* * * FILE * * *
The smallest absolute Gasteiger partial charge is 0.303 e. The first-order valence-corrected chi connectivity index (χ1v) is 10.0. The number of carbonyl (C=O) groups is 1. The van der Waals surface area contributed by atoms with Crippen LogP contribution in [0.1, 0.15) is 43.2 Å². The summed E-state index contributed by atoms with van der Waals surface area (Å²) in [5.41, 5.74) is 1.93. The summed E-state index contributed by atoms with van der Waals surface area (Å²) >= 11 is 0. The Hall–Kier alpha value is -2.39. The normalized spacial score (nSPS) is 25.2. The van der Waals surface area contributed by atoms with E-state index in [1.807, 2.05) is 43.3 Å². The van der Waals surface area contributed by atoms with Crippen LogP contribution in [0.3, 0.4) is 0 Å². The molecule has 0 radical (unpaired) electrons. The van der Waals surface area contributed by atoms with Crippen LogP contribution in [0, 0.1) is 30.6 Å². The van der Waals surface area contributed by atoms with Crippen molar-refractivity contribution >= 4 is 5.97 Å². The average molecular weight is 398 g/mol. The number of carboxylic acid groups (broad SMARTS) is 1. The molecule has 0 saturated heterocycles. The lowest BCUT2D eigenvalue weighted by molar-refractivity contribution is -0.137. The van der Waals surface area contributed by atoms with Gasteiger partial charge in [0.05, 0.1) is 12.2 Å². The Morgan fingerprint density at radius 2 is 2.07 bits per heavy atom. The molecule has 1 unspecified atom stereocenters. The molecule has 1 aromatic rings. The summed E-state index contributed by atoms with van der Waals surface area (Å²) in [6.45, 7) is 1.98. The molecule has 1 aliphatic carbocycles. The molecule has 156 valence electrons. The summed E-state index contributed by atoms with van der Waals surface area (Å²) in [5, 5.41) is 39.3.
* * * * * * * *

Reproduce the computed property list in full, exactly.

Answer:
The smallest absolute Gasteiger partial charge is 0.303 e. The first-order valence-corrected chi connectivity index (χ1v) is 10.0. The number of carbonyl (C=O) groups is 1. The van der Waals surface area contributed by atoms with Crippen LogP contribution in [0.1, 0.15) is 43.2 Å². The summed E-state index contributed by atoms with van der Waals surface area (Å²) in [5.41, 5.74) is 1.93. The summed E-state index contributed by atoms with van der Waals surface area (Å²) >= 11 is 0. The Hall–Kier alpha value is -2.39. The normalized spacial score (nSPS) is 25.2. The van der Waals surface area contributed by atoms with E-state index in [1.807, 2.05) is 43.3 Å². The van der Waals surface area contributed by atoms with Crippen LogP contribution in [0.3, 0.4) is 0 Å². The molecule has 0 radical (unpaired) electrons. The van der Waals surface area contributed by atoms with Crippen LogP contribution in [0, 0.1) is 30.6 Å². The van der Waals surface area contributed by atoms with Crippen molar-refractivity contribution >= 4 is 5.97 Å². The average molecular weight is 398 g/mol. The number of carboxylic acid groups (broad SMARTS) is 1. The molecule has 0 saturated heterocycles. The lowest BCUT2D eigenvalue weighted by molar-refractivity contribution is -0.137. The van der Waals surface area contributed by atoms with Gasteiger partial charge in [0.05, 0.1) is 12.2 Å². The Morgan fingerprint density at radius 2 is 2.07 bits per heavy atom. The molecule has 1 unspecified atom stereocenters. The molecule has 1 aromatic rings. The summed E-state index contributed by atoms with van der Waals surface area (Å²) in [6.45, 7) is 1.98. The molecule has 1 aliphatic carbocycles. The molecule has 156 valence electrons. The summed E-state index contributed by atoms with van der Waals surface area (Å²) in [5, 5.41) is 39.3.